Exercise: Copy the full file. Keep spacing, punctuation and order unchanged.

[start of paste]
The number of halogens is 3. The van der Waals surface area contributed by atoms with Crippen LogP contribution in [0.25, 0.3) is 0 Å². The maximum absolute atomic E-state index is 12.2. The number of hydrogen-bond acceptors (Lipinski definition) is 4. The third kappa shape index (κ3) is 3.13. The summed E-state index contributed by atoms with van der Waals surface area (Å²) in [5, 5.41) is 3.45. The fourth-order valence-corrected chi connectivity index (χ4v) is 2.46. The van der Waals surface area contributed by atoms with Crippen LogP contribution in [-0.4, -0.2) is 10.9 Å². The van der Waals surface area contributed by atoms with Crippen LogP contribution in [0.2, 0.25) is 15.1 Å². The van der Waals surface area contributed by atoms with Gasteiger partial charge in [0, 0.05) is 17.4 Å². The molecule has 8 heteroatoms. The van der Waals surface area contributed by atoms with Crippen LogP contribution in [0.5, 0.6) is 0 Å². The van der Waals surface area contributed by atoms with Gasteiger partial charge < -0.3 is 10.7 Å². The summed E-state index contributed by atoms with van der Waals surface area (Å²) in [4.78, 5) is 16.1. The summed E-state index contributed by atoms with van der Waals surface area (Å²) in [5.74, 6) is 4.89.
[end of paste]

The number of halogens is 3. The van der Waals surface area contributed by atoms with Crippen LogP contribution in [0.25, 0.3) is 0 Å². The maximum absolute atomic E-state index is 12.2. The number of hydrogen-bond acceptors (Lipinski definition) is 4. The third kappa shape index (κ3) is 3.13. The summed E-state index contributed by atoms with van der Waals surface area (Å²) in [5, 5.41) is 3.45. The fourth-order valence-corrected chi connectivity index (χ4v) is 2.46. The van der Waals surface area contributed by atoms with Crippen LogP contribution in [-0.4, -0.2) is 10.9 Å². The van der Waals surface area contributed by atoms with Crippen LogP contribution in [0.2, 0.25) is 15.1 Å². The van der Waals surface area contributed by atoms with Gasteiger partial charge in [0, 0.05) is 17.4 Å². The molecule has 8 heteroatoms. The van der Waals surface area contributed by atoms with Crippen LogP contribution in [0.5, 0.6) is 0 Å². The van der Waals surface area contributed by atoms with Gasteiger partial charge < -0.3 is 10.7 Å². The summed E-state index contributed by atoms with van der Waals surface area (Å²) in [4.78, 5) is 16.1. The summed E-state index contributed by atoms with van der Waals surface area (Å²) in [5.74, 6) is 4.89.